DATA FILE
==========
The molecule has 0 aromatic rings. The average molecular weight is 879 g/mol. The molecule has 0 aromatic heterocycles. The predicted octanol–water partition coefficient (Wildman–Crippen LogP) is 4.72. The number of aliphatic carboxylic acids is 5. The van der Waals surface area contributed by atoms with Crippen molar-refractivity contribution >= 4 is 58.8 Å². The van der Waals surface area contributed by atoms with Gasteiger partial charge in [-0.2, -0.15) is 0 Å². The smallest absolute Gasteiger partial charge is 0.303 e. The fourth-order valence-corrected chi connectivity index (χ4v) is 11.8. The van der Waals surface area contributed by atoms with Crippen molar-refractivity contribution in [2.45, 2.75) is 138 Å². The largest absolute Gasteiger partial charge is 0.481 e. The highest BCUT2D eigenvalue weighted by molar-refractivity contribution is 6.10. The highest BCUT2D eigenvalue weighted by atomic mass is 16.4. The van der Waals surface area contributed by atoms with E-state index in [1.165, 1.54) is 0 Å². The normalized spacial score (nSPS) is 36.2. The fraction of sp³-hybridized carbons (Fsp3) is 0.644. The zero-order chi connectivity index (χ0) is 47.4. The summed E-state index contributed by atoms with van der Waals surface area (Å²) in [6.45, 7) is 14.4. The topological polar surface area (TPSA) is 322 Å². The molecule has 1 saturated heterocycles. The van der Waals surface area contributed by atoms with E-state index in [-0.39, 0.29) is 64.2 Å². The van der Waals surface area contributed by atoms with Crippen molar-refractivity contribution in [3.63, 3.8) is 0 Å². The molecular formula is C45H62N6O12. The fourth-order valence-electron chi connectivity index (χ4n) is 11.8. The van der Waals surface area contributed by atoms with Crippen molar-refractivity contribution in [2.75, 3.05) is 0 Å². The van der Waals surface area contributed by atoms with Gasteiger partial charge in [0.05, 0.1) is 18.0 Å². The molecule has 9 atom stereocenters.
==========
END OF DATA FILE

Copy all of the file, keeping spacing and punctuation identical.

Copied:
The molecule has 0 aromatic rings. The average molecular weight is 879 g/mol. The molecule has 0 aromatic heterocycles. The predicted octanol–water partition coefficient (Wildman–Crippen LogP) is 4.72. The number of aliphatic carboxylic acids is 5. The van der Waals surface area contributed by atoms with Crippen molar-refractivity contribution >= 4 is 58.8 Å². The van der Waals surface area contributed by atoms with Gasteiger partial charge in [-0.2, -0.15) is 0 Å². The smallest absolute Gasteiger partial charge is 0.303 e. The fourth-order valence-corrected chi connectivity index (χ4v) is 11.8. The van der Waals surface area contributed by atoms with Crippen molar-refractivity contribution in [2.45, 2.75) is 138 Å². The largest absolute Gasteiger partial charge is 0.481 e. The highest BCUT2D eigenvalue weighted by molar-refractivity contribution is 6.10. The highest BCUT2D eigenvalue weighted by atomic mass is 16.4. The van der Waals surface area contributed by atoms with E-state index in [1.165, 1.54) is 0 Å². The normalized spacial score (nSPS) is 36.2. The fraction of sp³-hybridized carbons (Fsp3) is 0.644. The zero-order chi connectivity index (χ0) is 47.4. The summed E-state index contributed by atoms with van der Waals surface area (Å²) in [6.45, 7) is 14.4. The topological polar surface area (TPSA) is 322 Å². The molecule has 1 saturated heterocycles. The van der Waals surface area contributed by atoms with E-state index in [-0.39, 0.29) is 64.2 Å². The van der Waals surface area contributed by atoms with Crippen molar-refractivity contribution in [3.63, 3.8) is 0 Å². The molecular formula is C45H62N6O12. The fourth-order valence-electron chi connectivity index (χ4n) is 11.8. The van der Waals surface area contributed by atoms with Crippen molar-refractivity contribution in [2.75, 3.05) is 0 Å². The van der Waals surface area contributed by atoms with Gasteiger partial charge in [0.05, 0.1) is 18.0 Å². The molecule has 9 atom stereocenters.